I can count it but I can’t count on it
The only man who behaved sensibly was my tailor; he took my measurement anew every time he saw me, while all the rest went on with their old measurements and expected them to fit me.
– George Bernard Shaw
In a world of constraints, meting out investments may be a matter of short-term economic survival, but it will not build a foundation for long-term success. To create and improve and innovation culture – a culture that fosters economic expansion and delivers to the top and bottom lines – organizations need to invest in those processes and practices that change behavior. In the post, Working The Processes of Innovation – Learning to Love & Live Failure, we explored the power that comes from building a tolerance for appropriate failure. Recently this was reinforced in Megan McArdle’s piece in Time magazine, In Defense of Failure,
It sounds like a dubious aspiration, but one of the more pressing priorities for America this decade is to preserve our cherished freedom to fail in this country…America allows its citizens room to fail — and if they don’t succeed, to try, try again. Somewhere between two-thirds and three-quarters of all Americans report that they have considered starting their own business, whereas in Europe that number is only 40%.
Here McArdle talks about the power of this freedom:
McArdle on America\'s Need to Support Failure
How do we measure failure and the power of failure in moving us toward a better, brighter, more abundant future? It should be interesting to note that measuring innovation is also top of mind of one of the world’s most active philanthropists, Bill Gates. His concern is not that we aren’t measuring innovation failure, although he did popularize the concept of “fail forward fast” during his time leading Microsoft, his concern is that most people are failing to measure innovation at all.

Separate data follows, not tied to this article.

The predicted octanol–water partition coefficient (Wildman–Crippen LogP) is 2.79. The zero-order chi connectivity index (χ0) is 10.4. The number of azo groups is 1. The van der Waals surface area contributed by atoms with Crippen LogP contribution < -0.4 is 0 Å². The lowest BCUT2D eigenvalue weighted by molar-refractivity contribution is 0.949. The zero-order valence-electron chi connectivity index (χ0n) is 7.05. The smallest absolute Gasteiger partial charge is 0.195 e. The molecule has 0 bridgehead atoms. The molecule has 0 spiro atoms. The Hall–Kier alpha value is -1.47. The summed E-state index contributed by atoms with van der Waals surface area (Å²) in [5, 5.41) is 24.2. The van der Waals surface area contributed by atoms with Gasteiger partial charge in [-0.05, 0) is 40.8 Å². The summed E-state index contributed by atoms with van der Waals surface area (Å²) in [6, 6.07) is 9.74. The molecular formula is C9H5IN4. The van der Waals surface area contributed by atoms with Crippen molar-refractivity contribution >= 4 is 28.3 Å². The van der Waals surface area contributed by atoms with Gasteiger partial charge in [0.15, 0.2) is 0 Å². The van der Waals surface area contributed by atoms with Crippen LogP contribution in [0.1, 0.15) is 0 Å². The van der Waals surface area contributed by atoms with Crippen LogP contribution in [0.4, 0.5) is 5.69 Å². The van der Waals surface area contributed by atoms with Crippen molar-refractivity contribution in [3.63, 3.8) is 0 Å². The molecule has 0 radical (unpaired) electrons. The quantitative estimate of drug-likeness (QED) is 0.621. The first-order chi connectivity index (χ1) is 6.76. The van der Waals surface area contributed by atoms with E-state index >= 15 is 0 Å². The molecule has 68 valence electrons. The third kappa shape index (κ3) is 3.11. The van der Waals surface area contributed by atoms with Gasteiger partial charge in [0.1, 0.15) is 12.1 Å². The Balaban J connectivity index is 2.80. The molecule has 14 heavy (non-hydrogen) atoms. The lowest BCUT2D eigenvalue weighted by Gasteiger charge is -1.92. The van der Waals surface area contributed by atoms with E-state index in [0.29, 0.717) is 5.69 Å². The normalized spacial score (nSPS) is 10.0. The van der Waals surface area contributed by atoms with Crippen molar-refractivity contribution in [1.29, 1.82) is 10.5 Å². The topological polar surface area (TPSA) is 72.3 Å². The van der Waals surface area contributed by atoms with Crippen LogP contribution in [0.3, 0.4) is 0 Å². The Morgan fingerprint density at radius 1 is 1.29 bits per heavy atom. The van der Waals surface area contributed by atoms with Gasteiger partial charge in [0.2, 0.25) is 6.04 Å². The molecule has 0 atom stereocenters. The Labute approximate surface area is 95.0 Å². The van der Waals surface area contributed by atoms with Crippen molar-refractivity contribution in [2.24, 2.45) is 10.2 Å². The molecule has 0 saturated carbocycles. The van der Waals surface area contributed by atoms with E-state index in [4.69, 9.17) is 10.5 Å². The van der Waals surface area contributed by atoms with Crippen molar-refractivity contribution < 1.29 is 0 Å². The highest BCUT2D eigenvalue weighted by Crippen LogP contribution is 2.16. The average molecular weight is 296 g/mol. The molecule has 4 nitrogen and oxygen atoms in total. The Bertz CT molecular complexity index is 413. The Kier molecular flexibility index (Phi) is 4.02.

When all is said and done – have the right satisfaction measures improved?
Without a measureless and perpetual uncertainty, the drama of human life would be destroyed.
– Winston Churchill
Once again the Boston Consulting Group’s 2009 Annual Innovation Report offers another key insight into the dynamic tension that exists in measuring innovation performance in terms of outcomes. The top measure employed by companies seeking to assess their innovation performance was customer satisfaction but the second highest measure was overall revenue growth. The expense of increasing the former measure would seem to have a direct negative effect on the latter and yet there they are parked beside each other at the top of list of robust measures for innovation performance.
The performance of any innovation truly is measured in the eyes of the customer, be they an internal customer or a market-based customer. Customer satisfaction is the end-of-the-line measure for all innovation. If an innovation cannot drive the performance of that measure then what purpose does it serve? One of the most powerful tools for revealing the impact of an innovation is the Net Promoter® Score (NPS). This concept was first widely made known through the work of Fred Reichheld in his book, The Ultimate Question.
The NPS is both a loyalty metric and a discipline for using customer feedback to directly influence behavior within an organization. One company using NPS to measure its innovation effectiveness is Logitech, the computer peripheral manufacturer, which uses it as the final consumer acceptance testing measure. By using this score Logitech can tweak late-stage products to maximize their effectiveness on release to market. They test. They measure. They tweak. They hold or go to market. It should be noted that the best performing products, with the highest NPS, are also the products with the highest revenue on release.
So, it would seem you can serve one goal with two measures, after all!
There are two possible outcomes: if the result confirms the hypothesis, then you’ve made a measurement. If the result is contrary to the hypothesis, then you’ve made a discovery.
– Enrico Fermi
What have you discovered as you attempt to measure your innovation?